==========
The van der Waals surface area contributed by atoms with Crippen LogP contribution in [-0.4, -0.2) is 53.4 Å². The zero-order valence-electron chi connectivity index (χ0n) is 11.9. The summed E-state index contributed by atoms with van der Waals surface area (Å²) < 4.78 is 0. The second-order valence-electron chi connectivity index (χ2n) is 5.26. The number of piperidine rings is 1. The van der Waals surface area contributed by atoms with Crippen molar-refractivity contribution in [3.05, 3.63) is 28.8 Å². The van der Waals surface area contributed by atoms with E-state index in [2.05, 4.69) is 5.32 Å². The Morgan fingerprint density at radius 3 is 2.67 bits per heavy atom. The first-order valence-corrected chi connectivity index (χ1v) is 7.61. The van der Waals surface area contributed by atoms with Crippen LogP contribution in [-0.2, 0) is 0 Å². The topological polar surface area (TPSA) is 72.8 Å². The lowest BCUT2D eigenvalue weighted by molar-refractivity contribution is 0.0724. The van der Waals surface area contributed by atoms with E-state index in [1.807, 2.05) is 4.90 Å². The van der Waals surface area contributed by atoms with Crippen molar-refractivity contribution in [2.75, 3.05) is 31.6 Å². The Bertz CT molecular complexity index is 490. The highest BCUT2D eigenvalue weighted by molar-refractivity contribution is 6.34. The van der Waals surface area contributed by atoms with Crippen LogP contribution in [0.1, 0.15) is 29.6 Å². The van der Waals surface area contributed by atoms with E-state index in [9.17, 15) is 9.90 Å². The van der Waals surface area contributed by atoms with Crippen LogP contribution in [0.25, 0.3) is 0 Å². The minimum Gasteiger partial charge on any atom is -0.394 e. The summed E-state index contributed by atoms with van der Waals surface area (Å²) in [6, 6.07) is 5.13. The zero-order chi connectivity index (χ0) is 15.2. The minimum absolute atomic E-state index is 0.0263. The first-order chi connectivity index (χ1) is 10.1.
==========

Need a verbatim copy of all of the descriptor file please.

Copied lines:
The van der Waals surface area contributed by atoms with Crippen LogP contribution in [-0.4, -0.2) is 53.4 Å². The zero-order valence-electron chi connectivity index (χ0n) is 11.9. The summed E-state index contributed by atoms with van der Waals surface area (Å²) < 4.78 is 0. The second-order valence-electron chi connectivity index (χ2n) is 5.26. The number of piperidine rings is 1. The van der Waals surface area contributed by atoms with Crippen molar-refractivity contribution in [3.05, 3.63) is 28.8 Å². The van der Waals surface area contributed by atoms with E-state index in [2.05, 4.69) is 5.32 Å². The Morgan fingerprint density at radius 3 is 2.67 bits per heavy atom. The first-order valence-corrected chi connectivity index (χ1v) is 7.61. The van der Waals surface area contributed by atoms with Crippen LogP contribution in [-0.2, 0) is 0 Å². The topological polar surface area (TPSA) is 72.8 Å². The lowest BCUT2D eigenvalue weighted by molar-refractivity contribution is 0.0724. The van der Waals surface area contributed by atoms with E-state index in [1.807, 2.05) is 4.90 Å². The van der Waals surface area contributed by atoms with Crippen molar-refractivity contribution in [2.75, 3.05) is 31.6 Å². The Bertz CT molecular complexity index is 490. The highest BCUT2D eigenvalue weighted by molar-refractivity contribution is 6.34. The van der Waals surface area contributed by atoms with Crippen LogP contribution in [0.1, 0.15) is 29.6 Å². The van der Waals surface area contributed by atoms with E-state index in [9.17, 15) is 9.90 Å². The van der Waals surface area contributed by atoms with Crippen LogP contribution in [0.25, 0.3) is 0 Å². The minimum Gasteiger partial charge on any atom is -0.394 e. The summed E-state index contributed by atoms with van der Waals surface area (Å²) in [6, 6.07) is 5.13. The zero-order chi connectivity index (χ0) is 15.2. The minimum absolute atomic E-state index is 0.0263. The first-order chi connectivity index (χ1) is 10.1.